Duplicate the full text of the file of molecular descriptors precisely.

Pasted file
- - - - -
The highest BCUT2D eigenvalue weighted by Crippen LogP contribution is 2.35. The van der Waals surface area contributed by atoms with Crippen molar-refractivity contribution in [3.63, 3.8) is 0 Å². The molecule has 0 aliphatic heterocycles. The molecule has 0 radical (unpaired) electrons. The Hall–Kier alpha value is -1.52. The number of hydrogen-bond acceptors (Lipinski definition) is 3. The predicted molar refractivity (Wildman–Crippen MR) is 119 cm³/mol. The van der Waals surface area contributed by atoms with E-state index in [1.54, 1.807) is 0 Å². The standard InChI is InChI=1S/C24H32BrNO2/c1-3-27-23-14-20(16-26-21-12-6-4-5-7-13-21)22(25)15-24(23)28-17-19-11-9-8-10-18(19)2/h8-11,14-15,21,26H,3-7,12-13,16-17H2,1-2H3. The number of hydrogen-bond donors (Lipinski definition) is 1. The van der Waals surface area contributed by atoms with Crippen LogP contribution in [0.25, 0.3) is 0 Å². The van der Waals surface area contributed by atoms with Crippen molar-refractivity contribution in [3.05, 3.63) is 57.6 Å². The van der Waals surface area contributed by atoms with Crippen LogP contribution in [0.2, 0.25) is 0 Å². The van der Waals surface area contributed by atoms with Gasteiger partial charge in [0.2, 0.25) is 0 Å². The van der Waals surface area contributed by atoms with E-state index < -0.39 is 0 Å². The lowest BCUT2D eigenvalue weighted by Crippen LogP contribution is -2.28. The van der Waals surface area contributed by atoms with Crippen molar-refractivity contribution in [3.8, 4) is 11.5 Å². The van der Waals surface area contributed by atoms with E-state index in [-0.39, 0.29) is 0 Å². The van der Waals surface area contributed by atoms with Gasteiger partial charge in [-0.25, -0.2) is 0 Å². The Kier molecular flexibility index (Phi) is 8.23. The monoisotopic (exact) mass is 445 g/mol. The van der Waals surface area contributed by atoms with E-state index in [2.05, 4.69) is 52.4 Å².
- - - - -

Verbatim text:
The highest BCUT2D eigenvalue weighted by Crippen LogP contribution is 2.35. The van der Waals surface area contributed by atoms with Crippen molar-refractivity contribution in [3.63, 3.8) is 0 Å². The molecule has 0 aliphatic heterocycles. The molecule has 0 radical (unpaired) electrons. The Hall–Kier alpha value is -1.52. The number of hydrogen-bond acceptors (Lipinski definition) is 3. The predicted molar refractivity (Wildman–Crippen MR) is 119 cm³/mol. The van der Waals surface area contributed by atoms with E-state index in [1.54, 1.807) is 0 Å². The standard InChI is InChI=1S/C24H32BrNO2/c1-3-27-23-14-20(16-26-21-12-6-4-5-7-13-21)22(25)15-24(23)28-17-19-11-9-8-10-18(19)2/h8-11,14-15,21,26H,3-7,12-13,16-17H2,1-2H3. The number of hydrogen-bond donors (Lipinski definition) is 1. The van der Waals surface area contributed by atoms with Crippen LogP contribution in [0.25, 0.3) is 0 Å². The van der Waals surface area contributed by atoms with Crippen molar-refractivity contribution in [3.05, 3.63) is 57.6 Å². The van der Waals surface area contributed by atoms with Crippen LogP contribution in [0.2, 0.25) is 0 Å². The van der Waals surface area contributed by atoms with Gasteiger partial charge in [0.2, 0.25) is 0 Å². The van der Waals surface area contributed by atoms with E-state index < -0.39 is 0 Å². The lowest BCUT2D eigenvalue weighted by Crippen LogP contribution is -2.28. The van der Waals surface area contributed by atoms with Crippen molar-refractivity contribution in [3.8, 4) is 11.5 Å². The van der Waals surface area contributed by atoms with E-state index in [-0.39, 0.29) is 0 Å². The van der Waals surface area contributed by atoms with Gasteiger partial charge in [-0.25, -0.2) is 0 Å². The Kier molecular flexibility index (Phi) is 8.23. The monoisotopic (exact) mass is 445 g/mol. The van der Waals surface area contributed by atoms with E-state index in [2.05, 4.69) is 52.4 Å².